Caltrans Builds Nest

Urban Eagle Sightings

From the Record Searchlight On-line

Department is hoping eagles will make a smooth transition
By Dylan Darling
Thursday, November 29, 2007

Despite concern and questions from the public about a plastic cone displacing a pair of bald eagles from their nest in downtown Redding, state wildlife and transportation officials said Wednesday that it's the best way to prevent the death of any eaglets.

"We went through a lot of consultation over this," said Tom Balkow, senior environmental planner for the state Department of Transportation.

He said the U.S. Fish and Wildlife Service signed off on the plan to wire a three-foot plastic cone over the eagles' nest to shoo them down river and away from the future Dana-to-Downtown construction site. The cone was put into place last week.

Approval for the plan came in additions made during the summer to environmental documents for the project first drafted in spring 2003, he said.

The eagles moved into the neighborhood, building their nest in 2005 and raising eaglets there in 2006 and last summer. Its high perch, 80 feet up a cottonwood at Turtle Bay Exploration Park, is just a couple hundred feet from where the state Department of Transportation plans to replace the Highway 44 bridge over the Sacramento River.

A flurry of callers Wednesday to the state Fish and Game, as well as the Caltrans office, questioned why the birds weren't left to use their nest again. Many people said if the noise bothers the birds, they'll simply fly away, said Craig Martz, an environmental scientist with the state Department of Fish and Game.

But that's the problem, he said.

If the eagles have eggs or eaglets in the nest and abandon them because of the construction, then the state could be found at fault, he said.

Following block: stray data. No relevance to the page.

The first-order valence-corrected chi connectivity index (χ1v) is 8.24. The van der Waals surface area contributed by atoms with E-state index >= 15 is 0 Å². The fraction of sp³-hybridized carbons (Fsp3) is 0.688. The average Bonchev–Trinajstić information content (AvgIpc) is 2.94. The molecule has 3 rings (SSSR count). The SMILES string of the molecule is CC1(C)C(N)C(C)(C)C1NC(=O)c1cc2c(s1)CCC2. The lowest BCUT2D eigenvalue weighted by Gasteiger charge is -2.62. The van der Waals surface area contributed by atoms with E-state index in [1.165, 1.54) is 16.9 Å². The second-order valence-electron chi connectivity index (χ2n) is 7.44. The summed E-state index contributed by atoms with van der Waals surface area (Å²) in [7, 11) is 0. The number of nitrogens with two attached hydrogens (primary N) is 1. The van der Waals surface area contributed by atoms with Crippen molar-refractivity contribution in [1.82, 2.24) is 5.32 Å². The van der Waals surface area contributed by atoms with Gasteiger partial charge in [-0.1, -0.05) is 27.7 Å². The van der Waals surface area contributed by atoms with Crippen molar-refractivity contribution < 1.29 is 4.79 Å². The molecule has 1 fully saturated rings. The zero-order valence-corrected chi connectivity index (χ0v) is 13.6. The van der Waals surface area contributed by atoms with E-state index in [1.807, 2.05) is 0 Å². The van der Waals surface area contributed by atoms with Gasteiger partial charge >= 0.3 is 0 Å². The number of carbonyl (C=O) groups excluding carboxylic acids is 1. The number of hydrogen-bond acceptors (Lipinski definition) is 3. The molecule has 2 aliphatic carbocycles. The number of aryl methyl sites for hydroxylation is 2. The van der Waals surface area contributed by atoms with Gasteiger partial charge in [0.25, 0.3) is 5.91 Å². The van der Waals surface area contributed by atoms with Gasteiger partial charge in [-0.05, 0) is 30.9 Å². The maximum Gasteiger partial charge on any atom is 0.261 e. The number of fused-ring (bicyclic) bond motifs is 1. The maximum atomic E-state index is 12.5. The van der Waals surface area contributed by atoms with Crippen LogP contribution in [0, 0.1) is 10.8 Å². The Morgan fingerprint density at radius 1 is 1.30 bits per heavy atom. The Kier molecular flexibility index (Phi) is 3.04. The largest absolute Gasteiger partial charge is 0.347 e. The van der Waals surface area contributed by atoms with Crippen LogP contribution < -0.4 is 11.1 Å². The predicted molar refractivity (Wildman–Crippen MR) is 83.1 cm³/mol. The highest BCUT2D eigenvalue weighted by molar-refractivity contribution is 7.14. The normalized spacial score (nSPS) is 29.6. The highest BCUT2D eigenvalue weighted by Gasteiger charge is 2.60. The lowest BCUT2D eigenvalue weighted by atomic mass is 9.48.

"Everything we are doing is to try to avoid the scenario where the birds would abandon the nest as a result of construction disturbance," Martz said.

While Caltrans has pieced together the start of a new stick nest in a tree about a half-mile downstream of the coned nest -- just south of the South Bonnyview Bridge -- it's unclear whether the eagles will make the move.

"It's the question that no one really knows the answer to," said Bruce Deuel, a recently retired DFG biologist who monitored the eagles near the end of his career.

Although she talked to a number of officials Wednesday who reassured her that the project had the proper approval, Terri Lhuillier still questions whether enough study of the eagles was done before the cone was put in place.

Lhuillier, who walks her dog regularly near the nest, said the eagles already had started building their nest and she is talking to a Fish and Wildlife law enforcement official in Sacramento to see if the cone is in violation of federal laws protecting bald eagles.

The agent asked her if she had any photos of the eagles building their nest this year, but Lhuillier said she hadn't snapped any. She said she didn't realize that she might need the evidence.

"We never imagined this would happen," she said.

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